Towards greener homes — the role of green finance stars

For anyone interested in climate action, the government’s commitment to halve Ireland’s emissions by 2030 and to reach carbon neutrality by 2050 was one of the highlights of the year. But we won’t reach this objective focusing exclusively on energy efficiency — we must turn our attention to cutting embodied carbon too, and this wil be a major focus of the Irish Green Building Council's Better Homes conference next Friday, 27 November. 

Are we the virus?

Taking a temporary detour from his series of columns on the history of sustainable building and renewable energy, Dr Marc Ó Riain takes a look at Covid-19 from the perspective of Gaia theory, and at the relationship between collapsing ecosystems and the emergence of new infectious diseases.

Zero in - technical virtual tour of a net zero passive house "plus"

Architect Mel Reynolds's stunning new passive mews in South Dublin is featured in the new issue of Passive House Plus magazine. You can view a technically detailed virtual tour of the property below - including detailed descriptions and construction photos of the build. To view the case study in the digital version of the new issue click here (Irish edition) and here (UK edition).

Speculative effort - technical virtual tour of a developer-built Enerphit

An extraordinary A1 upgrade in Cork City  is Ireland's first developer-led Enerphit. The attention to detail taken in its construction is something to behold. See below for a detailed technical virtual tour, including tags showing sequences of construction shots that reveal what makes this building so special. To view the case study in our digital magazine click here (Irish edition) and here (UK edition.

Are lower land values the silver lining of the crisis?

While the Covid-19 crisis has undoubtedly caused a huge amount of human suffering and economic damage, it has brought some upsides too. Mel Reynolds speculates on how much land prices may fall, and what the positive and negative impacts may be.

Getting to net zero carbon

The UK government has committed to a legally binding target of being “net zero carbon” by 2050. Peter Rickaby ponders the steps needed to get there, and what the goal means for our homes, offices and other buildings.

Environmental activism - tracing the roots of today's climate activism

While the green wave visible at ballot boxes and street marches in 2019 reflects an apparent escalation in public consciousness on the need for urgent, decisive environmental action, the roots of today’s environmental consciousness stretch back over half a century, explains Dr Marc Ó Riain.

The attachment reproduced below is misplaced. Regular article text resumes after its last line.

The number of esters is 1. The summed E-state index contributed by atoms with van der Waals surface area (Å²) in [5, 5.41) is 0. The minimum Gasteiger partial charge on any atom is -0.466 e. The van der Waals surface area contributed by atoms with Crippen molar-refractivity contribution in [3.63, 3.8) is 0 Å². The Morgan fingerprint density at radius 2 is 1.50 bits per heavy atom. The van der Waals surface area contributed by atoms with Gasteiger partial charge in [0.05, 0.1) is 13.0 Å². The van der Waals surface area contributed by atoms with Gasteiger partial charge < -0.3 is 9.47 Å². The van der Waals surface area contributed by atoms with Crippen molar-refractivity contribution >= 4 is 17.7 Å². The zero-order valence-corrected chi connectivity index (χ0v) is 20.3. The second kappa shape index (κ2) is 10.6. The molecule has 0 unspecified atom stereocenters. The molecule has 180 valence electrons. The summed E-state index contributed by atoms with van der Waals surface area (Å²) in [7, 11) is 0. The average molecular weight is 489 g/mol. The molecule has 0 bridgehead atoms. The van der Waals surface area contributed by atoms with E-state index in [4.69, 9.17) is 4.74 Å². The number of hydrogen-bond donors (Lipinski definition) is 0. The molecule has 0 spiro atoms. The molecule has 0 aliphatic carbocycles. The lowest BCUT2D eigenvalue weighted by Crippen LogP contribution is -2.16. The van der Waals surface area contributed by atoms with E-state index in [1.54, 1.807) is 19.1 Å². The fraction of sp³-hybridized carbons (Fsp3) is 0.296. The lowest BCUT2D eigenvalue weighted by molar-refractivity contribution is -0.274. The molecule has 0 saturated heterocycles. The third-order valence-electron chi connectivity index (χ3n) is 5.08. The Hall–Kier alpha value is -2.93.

How humanity can save itself from itself

We are in the grip of a global emergency. The science is clear, and thousands of lives have already been lost. The public are demanding firm and bold leadership, but a laissez-faire attitude on the part of western governments has delayed and watered down our response, with calamitous consequences.

Culture shock & knowledge transfer

What are the consequences for the built environment, and the climate, of the lack of communication between research and industry, asks Dr Peter Rickaby – and what can be done about it?

The first oil crisis

In the latest instalment of his series on the development of energy efficiency and renewable energy in the 20th century, Dr Marc Ó Riain reports on the seismic impact caused by the 1973 oil crisis.

Is it too late for sustainability?

Despite the urgency with which radical action is required to transform our built environment, Dr Peter Rickaby says he has never been more optimistic about the possibility of change.

The schism in solar energy

In his latest column on the evolution of solar energy, Dr Marc Ó Riain looks at how the design approaches of architects and engineers diverged in the middle of the century.

Is the O’Devaney Gardens deal social vandalism?

The redevelopment of O’Devaney Gardens in Dublin City has grabbed headlines. Commentary has focused on the low levels of social housing proposed, high prices for private homes, and developer profit. But what is the cost to the state, asks Mel Reynolds, and is this sustainable?

Managing moisture: why we must learn the four Cs

Moisture problems are the Achilles heel of many new builds and retrofits, explains Dr Peter Rickaby – problems that can be exacerbated with poorly-conceived energy efficiency efforts, and which may become more prevalent due to climate breakdown.

Secured by Design: crime prevention with CO2 co-benefits

More than one million homes have been built around the UK to security standards required by Secured by Design (SBD), the UK’s national police crime prevention initiative, with significant reductions in crime and with considerable benefits to the environment. SBD senior development officer, Kenny McHugh, explains what SBD could offer to Ireland.

Reflections on sustainable Nordic architecture

It’s no coincidence that Nordic countries are some of the most advanced in the world when it comes to low energy design. In this article, three assistant professors of architecture based in Denmark and Finland discuss areas where we can learn from our Nordic neighbours — and where we might return the favour.

Rebuilding Ireland mishap significantly inflating HAP figures

Mark Twain popularised the saying “There are three kinds of lies: lies, damned lies and statistics”. Mel Reynolds explains why Department of Housing statistics on HAP may be grossly inflating the state’s impact on tackling the housing crisis.

Marketplace + companies featured in this article

Precision Heating

Precision Heating is recognised as a leading supplier of heating and renewable energy products, to both residential and commercial customers throughout the whole of Ireland.